Desk used by Dickens to write The Mystery of Edwin Drood, which he was working on at his death (though not in the Charles Dickens house itself).
Desk used by Dickens to write The Mystery of Edwin Drood, which he was working on at his death (though not in the Charles Dickens house itself).

For dinner, my husband was craving Indian food, so we were directed to Dishoom by a Z Shoreditch staffer. It was packed and required a 70 minute wait, so we opted instead for the restaurant across the street, Albion Café, focused on British food. Really cute café and bakery. My husband looked long and hard at the menu and with great deliberation. Not because there were so many options he wanted to choose, but because there was very little on the menu that appealed to him. In the end, he chose the fish and chips.  Unfortunately, they were out of fish and chips, so he had to make another selection. After a much longer period, and the delivery to our table of the Albion Wheat Porter and some very good dark and light bread, he selected Braised Brisket Hash with Spinach and Fried Egg. I chose Beef Shin, Stilton & Mushroom Pie. Both dishes were absolutely delicious. We aren’t smart enough or British enough to figure out exactly what was in the hash besides the brisket (must be potatoes?), but it had a wonderful sage flavor. The pie had a flaky puff pastry crust and the filling was flavorful and tender and scrumptious.

We shared sticky toffee pudding for desert. It was like a dense cake, accompanied by a pitcher of a buttery sweet concoction (I’m guessing this is the sticky toffee) with ice cream on top. Yummy.

We were deeply jetlagged Monday morning and didn’t get out and about until about noon. Had late breakfast at the Hoxton Pastry Union. My husband had a croissant and hot chocolate and I had quiche and a latte. (Quiche was again in a puff pastry crust. Does that ever get old? Can’t imagine it.) They had some interesting breakfast options overall; we came in a bit late for the breakfast menu and had to go for the more breakfasty all-day items available. They also had some beautiful hand pies with some interesting fillings I would love to try sometime.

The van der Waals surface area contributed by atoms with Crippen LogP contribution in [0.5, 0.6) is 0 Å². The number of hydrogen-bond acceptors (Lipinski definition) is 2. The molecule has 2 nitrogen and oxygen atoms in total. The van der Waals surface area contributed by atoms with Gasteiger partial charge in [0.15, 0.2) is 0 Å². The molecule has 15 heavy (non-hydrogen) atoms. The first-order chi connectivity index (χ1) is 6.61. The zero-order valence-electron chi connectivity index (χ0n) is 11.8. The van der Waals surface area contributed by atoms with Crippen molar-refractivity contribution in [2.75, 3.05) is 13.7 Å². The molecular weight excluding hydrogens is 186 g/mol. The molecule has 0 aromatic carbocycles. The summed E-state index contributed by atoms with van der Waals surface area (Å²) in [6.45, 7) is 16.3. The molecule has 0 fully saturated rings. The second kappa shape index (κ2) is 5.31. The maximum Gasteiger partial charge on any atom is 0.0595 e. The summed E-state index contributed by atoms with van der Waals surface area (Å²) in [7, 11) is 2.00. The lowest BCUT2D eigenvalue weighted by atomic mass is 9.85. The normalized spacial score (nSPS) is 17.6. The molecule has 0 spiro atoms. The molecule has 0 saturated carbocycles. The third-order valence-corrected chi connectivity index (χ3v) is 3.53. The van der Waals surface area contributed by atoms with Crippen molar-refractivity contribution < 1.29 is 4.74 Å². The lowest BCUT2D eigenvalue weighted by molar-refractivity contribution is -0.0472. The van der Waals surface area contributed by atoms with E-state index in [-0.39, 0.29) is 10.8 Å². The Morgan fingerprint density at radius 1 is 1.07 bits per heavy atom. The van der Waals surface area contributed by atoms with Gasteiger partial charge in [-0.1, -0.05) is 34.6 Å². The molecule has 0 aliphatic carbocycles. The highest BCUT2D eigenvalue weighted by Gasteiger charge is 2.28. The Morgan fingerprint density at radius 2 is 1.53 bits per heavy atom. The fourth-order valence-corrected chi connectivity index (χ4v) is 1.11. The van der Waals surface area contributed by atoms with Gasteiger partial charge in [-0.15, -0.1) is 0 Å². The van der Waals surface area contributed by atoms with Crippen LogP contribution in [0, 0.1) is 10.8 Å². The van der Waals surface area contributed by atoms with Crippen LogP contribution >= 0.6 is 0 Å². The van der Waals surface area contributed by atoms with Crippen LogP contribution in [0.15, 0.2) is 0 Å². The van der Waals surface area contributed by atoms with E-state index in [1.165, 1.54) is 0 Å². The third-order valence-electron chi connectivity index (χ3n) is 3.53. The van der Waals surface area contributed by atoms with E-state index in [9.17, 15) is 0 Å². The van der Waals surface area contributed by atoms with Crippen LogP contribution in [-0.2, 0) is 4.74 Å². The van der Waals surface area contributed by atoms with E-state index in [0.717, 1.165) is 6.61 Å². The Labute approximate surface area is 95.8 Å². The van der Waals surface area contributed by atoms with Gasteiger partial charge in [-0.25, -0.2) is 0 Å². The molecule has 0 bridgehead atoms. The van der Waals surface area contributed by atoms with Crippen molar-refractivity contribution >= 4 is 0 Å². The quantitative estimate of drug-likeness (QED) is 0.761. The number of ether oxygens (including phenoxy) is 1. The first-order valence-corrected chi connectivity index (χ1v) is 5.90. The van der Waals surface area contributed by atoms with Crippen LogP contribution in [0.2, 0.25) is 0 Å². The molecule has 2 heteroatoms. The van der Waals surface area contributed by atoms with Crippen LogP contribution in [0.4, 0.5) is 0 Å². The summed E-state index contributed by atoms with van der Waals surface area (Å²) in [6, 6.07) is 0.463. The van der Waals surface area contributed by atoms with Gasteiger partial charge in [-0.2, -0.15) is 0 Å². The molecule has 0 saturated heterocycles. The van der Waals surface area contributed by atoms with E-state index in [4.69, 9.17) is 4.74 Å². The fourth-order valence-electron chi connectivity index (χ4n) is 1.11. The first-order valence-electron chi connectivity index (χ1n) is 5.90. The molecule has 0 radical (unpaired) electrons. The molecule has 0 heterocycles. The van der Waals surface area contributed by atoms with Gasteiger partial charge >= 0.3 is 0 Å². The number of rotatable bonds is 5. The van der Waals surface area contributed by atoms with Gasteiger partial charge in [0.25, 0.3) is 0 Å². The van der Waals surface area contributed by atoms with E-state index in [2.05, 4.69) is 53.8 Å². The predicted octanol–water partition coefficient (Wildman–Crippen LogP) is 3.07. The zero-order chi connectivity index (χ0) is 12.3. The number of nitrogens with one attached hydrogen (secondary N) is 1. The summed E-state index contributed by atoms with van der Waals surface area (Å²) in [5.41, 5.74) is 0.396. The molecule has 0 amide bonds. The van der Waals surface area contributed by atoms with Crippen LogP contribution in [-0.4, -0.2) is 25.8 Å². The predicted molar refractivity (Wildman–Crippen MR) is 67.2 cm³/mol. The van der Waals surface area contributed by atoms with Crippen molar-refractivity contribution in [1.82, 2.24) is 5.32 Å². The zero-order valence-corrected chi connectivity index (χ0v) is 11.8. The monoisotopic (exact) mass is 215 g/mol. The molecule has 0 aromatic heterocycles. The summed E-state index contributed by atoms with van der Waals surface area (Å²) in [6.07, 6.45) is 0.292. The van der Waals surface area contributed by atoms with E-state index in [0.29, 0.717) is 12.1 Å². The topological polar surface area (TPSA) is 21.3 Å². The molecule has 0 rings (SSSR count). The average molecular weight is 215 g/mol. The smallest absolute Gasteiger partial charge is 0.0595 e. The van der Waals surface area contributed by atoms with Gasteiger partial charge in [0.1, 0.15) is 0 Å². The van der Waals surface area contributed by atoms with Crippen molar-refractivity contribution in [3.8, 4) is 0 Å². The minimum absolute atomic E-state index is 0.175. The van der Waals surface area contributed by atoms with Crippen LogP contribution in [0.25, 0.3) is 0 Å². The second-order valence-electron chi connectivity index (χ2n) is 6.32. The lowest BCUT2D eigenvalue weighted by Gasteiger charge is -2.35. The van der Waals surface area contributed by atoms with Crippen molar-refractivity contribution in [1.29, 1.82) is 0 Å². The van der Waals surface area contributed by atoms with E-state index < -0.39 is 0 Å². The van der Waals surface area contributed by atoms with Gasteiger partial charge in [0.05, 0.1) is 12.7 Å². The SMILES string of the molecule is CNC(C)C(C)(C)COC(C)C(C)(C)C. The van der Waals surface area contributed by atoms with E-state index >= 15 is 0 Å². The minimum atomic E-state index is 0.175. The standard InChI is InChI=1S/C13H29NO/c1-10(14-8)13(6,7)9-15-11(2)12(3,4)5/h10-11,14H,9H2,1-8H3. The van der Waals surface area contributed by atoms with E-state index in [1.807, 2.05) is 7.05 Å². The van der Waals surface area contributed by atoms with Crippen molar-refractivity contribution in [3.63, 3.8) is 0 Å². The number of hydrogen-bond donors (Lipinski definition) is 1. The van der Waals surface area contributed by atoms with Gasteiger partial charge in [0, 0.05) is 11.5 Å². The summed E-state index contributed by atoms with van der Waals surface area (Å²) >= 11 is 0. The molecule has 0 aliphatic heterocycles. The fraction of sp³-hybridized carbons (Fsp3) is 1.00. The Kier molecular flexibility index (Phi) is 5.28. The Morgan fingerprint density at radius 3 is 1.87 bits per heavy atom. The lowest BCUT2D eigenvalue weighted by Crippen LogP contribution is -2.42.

After breakfast/lunch, we took the Tube to visit Shakespeare’s Globe theatre and take the tour. The current Globe theatre is the third Globe, completed in 1997 and spearheaded by American actor and director Sam Wanamaker who was dismayed to come to London and not find a suitable space to commemorate the Bard and celebrate and perform his work. The third Globe is located close to the site of the original Globe, and is intended to mimic the architecture of the original Globe, albeit with modern safety standards. It’s open to the sky, similar to the original, and the seating areas are covered by a thatched roof. When plays are performed, it’s still possible to buy tickets as a “groundling” for £5. While we were touring, a new set for a play was being built; that was interesting to see. Seeing a play at Shakespeare’s Globe is something else we really need to do in one of our visits. Not sure about being a groundling and standing for an entire Shakespeare play, but at that price point, I guess you could leave when your feet got tired.

We did manage to get to Dishoom for dinner before the match. Really enjoyed that. Black daal, naan, ruby murray, rice, chai tea, chocolate mousse.

All of this to bide our time before the match. Will tell you about that tomorrow.